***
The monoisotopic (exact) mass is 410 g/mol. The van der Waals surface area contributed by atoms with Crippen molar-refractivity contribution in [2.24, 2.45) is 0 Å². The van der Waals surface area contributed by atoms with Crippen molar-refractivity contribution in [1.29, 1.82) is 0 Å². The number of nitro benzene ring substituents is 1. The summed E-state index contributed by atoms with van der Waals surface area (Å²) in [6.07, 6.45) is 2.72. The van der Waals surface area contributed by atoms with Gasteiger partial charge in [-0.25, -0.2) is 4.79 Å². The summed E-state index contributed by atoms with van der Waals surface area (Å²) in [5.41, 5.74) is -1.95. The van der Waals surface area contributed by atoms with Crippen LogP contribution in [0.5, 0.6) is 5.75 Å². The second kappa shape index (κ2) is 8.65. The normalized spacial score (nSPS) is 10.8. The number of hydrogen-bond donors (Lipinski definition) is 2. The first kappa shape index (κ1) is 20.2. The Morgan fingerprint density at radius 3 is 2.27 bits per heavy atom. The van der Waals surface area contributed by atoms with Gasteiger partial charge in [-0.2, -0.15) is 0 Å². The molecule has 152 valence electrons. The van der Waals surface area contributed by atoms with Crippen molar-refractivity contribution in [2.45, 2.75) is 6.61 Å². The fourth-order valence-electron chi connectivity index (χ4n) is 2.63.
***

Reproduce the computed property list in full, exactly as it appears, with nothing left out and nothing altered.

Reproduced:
The monoisotopic (exact) mass is 410 g/mol. The van der Waals surface area contributed by atoms with Crippen molar-refractivity contribution in [2.24, 2.45) is 0 Å². The van der Waals surface area contributed by atoms with Crippen molar-refractivity contribution in [1.29, 1.82) is 0 Å². The number of nitro benzene ring substituents is 1. The summed E-state index contributed by atoms with van der Waals surface area (Å²) in [6.07, 6.45) is 2.72. The van der Waals surface area contributed by atoms with Gasteiger partial charge in [-0.25, -0.2) is 4.79 Å². The summed E-state index contributed by atoms with van der Waals surface area (Å²) in [5.41, 5.74) is -1.95. The van der Waals surface area contributed by atoms with Crippen LogP contribution in [0.5, 0.6) is 5.75 Å². The second kappa shape index (κ2) is 8.65. The normalized spacial score (nSPS) is 10.8. The number of hydrogen-bond donors (Lipinski definition) is 2. The first kappa shape index (κ1) is 20.2. The Morgan fingerprint density at radius 3 is 2.27 bits per heavy atom. The van der Waals surface area contributed by atoms with Gasteiger partial charge in [-0.2, -0.15) is 0 Å². The molecule has 152 valence electrons. The van der Waals surface area contributed by atoms with Crippen molar-refractivity contribution in [2.45, 2.75) is 6.61 Å². The fourth-order valence-electron chi connectivity index (χ4n) is 2.63.